And they say it’s to save money.
New York Times: New York Drops Unit That Spied on Muslims**
DHS: Fusion Center Gap Analysis (” Homeland Security Advisors, heads of state police and investigative agencies, major city police chiefs and major county sheriffs, state emergency management directors, and Special Agents in Charge at Federal Bureau of Investigation field offices rely on fusion center products and services.”)
Wall Street Journal: US Spies on Millions of Drivers (“hundreds of millions of records a year”)
Observer Reporter: Police Raise Concerns and Pennsylvania Phases Out Registration Stickers
WNEP 16: License Plate Readers in Action
What chaps my butt about these systems is that they are so easy to defeat and interfere with. In fact, they’re already pretty much useless. They don’t actually provide any proactive warning some threat actor is going to do something naughty; they’re pretty good at determining who did a naughty thing after it’s too late. Given that one key strategy of insurgents is suicide attackers or attackers that are willing to die, all these systems do is guarantee that the first cop who pulls the wrong person over is going to get shot repeatedly in the head. Because what’s the alternative?
When you look at what’s been going on in counter-terrorism, read between the lines and there’s something very very disturbing: a lot of what is “halted in time” are attacks that the FBI instigated and groomed. There are a lot of “honey pots” out trying to find radicalized people who want to join action groups – and they catch them. In other words, they are only catching people with absolutely no tradecraft at all: useful idiots. That’s why a couple guys with some fireworks and a pressure cooker were able to carry out a devastating attack with zero advance warning: they weren’t talking to FBI online honey pots pretending to be jihadis. The police state’s game is that weak.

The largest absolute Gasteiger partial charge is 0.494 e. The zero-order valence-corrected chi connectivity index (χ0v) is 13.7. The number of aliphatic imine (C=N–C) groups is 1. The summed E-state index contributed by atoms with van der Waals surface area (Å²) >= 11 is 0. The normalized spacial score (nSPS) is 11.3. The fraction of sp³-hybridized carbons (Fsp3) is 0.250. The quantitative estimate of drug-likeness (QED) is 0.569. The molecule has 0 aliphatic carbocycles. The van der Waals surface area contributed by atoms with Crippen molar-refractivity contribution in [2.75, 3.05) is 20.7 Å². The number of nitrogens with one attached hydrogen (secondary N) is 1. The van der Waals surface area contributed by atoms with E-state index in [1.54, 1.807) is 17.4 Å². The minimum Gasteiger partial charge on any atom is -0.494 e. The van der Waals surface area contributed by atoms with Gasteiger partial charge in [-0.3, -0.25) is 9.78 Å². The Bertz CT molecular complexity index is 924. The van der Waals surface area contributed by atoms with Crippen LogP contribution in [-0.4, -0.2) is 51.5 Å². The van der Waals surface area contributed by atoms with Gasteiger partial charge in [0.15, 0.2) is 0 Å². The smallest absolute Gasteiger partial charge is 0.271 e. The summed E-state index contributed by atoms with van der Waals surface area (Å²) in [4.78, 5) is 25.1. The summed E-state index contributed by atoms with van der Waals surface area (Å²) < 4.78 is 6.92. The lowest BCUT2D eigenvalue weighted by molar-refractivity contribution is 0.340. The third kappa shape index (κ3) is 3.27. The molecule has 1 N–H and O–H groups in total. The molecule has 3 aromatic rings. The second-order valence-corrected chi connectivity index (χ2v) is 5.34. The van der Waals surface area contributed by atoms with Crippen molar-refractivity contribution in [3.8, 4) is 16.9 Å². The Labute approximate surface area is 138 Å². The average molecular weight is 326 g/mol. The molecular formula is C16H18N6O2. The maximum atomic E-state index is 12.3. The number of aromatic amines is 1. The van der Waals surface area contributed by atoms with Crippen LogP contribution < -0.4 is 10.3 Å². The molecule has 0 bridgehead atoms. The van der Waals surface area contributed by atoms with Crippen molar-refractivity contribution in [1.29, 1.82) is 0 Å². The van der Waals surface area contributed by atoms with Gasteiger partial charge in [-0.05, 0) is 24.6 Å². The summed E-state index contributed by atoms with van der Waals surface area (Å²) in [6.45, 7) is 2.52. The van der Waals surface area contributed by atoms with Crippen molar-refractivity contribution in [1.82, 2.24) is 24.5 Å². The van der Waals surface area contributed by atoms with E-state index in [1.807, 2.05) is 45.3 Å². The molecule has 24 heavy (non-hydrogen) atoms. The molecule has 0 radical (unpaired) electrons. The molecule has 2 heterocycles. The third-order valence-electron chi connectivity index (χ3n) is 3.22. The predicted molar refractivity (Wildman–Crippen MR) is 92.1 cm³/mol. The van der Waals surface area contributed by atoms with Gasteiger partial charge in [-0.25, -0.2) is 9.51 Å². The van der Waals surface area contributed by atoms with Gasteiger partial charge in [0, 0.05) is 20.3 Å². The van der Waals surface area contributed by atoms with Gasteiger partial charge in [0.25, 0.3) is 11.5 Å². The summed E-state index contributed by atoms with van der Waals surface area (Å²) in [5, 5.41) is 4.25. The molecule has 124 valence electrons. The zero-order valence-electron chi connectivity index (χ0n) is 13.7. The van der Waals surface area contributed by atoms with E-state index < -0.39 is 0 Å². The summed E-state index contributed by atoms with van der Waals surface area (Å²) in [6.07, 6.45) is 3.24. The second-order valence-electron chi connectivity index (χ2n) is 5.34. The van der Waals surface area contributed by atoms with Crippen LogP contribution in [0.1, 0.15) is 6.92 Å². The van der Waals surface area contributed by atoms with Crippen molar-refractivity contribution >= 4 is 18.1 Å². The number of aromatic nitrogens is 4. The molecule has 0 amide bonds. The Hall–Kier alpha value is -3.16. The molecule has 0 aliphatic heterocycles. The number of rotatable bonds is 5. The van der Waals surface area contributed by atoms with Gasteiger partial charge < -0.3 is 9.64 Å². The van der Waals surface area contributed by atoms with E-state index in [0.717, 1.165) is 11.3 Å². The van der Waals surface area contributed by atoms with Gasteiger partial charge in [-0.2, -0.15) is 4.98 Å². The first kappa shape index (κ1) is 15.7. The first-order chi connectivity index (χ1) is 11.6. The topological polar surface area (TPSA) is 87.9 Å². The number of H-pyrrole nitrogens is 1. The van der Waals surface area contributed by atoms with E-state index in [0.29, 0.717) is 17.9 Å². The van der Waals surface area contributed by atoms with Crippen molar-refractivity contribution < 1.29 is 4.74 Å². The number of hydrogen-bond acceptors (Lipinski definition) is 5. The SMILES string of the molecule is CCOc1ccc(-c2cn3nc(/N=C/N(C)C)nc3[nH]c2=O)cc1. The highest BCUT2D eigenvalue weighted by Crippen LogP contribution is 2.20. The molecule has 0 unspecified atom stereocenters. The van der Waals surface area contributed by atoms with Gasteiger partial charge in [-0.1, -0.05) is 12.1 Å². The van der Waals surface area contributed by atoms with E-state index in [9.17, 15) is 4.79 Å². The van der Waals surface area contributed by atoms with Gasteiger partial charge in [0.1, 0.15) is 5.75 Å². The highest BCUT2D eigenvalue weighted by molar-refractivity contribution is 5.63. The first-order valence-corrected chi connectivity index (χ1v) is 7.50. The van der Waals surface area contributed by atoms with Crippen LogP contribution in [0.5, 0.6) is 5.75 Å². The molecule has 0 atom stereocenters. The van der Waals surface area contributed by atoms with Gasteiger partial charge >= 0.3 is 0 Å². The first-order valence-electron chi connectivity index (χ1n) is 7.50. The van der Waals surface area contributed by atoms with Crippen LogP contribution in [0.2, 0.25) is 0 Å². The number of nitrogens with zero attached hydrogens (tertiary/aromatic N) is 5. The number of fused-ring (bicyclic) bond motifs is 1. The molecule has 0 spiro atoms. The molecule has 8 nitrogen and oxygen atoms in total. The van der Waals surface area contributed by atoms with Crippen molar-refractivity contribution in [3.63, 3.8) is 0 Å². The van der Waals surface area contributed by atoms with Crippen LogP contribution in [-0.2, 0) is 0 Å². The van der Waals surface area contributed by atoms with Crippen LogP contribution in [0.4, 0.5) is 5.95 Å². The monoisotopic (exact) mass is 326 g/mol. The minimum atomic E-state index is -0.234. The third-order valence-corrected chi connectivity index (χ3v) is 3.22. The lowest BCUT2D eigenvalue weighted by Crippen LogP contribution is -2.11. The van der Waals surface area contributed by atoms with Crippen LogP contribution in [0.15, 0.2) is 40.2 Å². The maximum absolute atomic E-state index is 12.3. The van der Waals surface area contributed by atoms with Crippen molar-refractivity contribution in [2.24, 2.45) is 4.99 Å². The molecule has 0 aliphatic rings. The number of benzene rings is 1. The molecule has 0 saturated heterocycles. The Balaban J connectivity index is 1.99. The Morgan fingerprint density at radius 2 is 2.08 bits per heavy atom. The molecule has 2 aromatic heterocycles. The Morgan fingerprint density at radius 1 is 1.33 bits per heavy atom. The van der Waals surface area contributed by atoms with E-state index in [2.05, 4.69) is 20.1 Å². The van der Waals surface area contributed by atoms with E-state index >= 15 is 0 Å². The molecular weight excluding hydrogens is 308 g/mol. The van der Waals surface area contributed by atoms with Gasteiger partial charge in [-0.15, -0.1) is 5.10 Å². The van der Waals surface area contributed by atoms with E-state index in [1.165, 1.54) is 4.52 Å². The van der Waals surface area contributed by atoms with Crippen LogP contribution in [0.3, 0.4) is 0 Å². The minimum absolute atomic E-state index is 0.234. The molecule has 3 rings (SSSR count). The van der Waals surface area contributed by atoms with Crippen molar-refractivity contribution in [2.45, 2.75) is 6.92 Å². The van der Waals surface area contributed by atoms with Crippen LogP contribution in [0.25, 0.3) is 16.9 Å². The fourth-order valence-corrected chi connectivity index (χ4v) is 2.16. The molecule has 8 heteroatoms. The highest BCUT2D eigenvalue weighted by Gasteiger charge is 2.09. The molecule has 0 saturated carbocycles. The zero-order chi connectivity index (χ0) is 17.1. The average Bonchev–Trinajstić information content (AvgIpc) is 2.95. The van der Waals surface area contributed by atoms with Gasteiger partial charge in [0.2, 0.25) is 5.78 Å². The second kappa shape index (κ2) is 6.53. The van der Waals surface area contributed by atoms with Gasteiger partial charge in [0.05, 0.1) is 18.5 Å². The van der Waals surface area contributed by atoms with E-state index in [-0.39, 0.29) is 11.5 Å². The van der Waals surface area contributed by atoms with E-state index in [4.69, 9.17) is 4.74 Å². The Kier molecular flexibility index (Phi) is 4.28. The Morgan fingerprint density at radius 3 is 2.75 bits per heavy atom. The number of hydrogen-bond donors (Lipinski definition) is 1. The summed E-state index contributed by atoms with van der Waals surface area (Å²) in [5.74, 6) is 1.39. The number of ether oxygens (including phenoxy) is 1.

(* I am surprised Google hasn’t tied in their google maps navigation/GPS data into their ad-stream. Maybe it’s because they are stupid. “Hey Marcus, now that you’re in San Francisco, can we recommend a sushi place? We see you like sushi because in the last month you’ve spent 45+ minutes without moving, on 5 occasions, in locations our mapping database says are sushi bars. We were worried you were eating too much pizza for a while, there. Sushi is better for you. No. Wait. Please don’t smash your phone. We need it. How can we help you if you don’t have your phone?)
(** Yeah, right)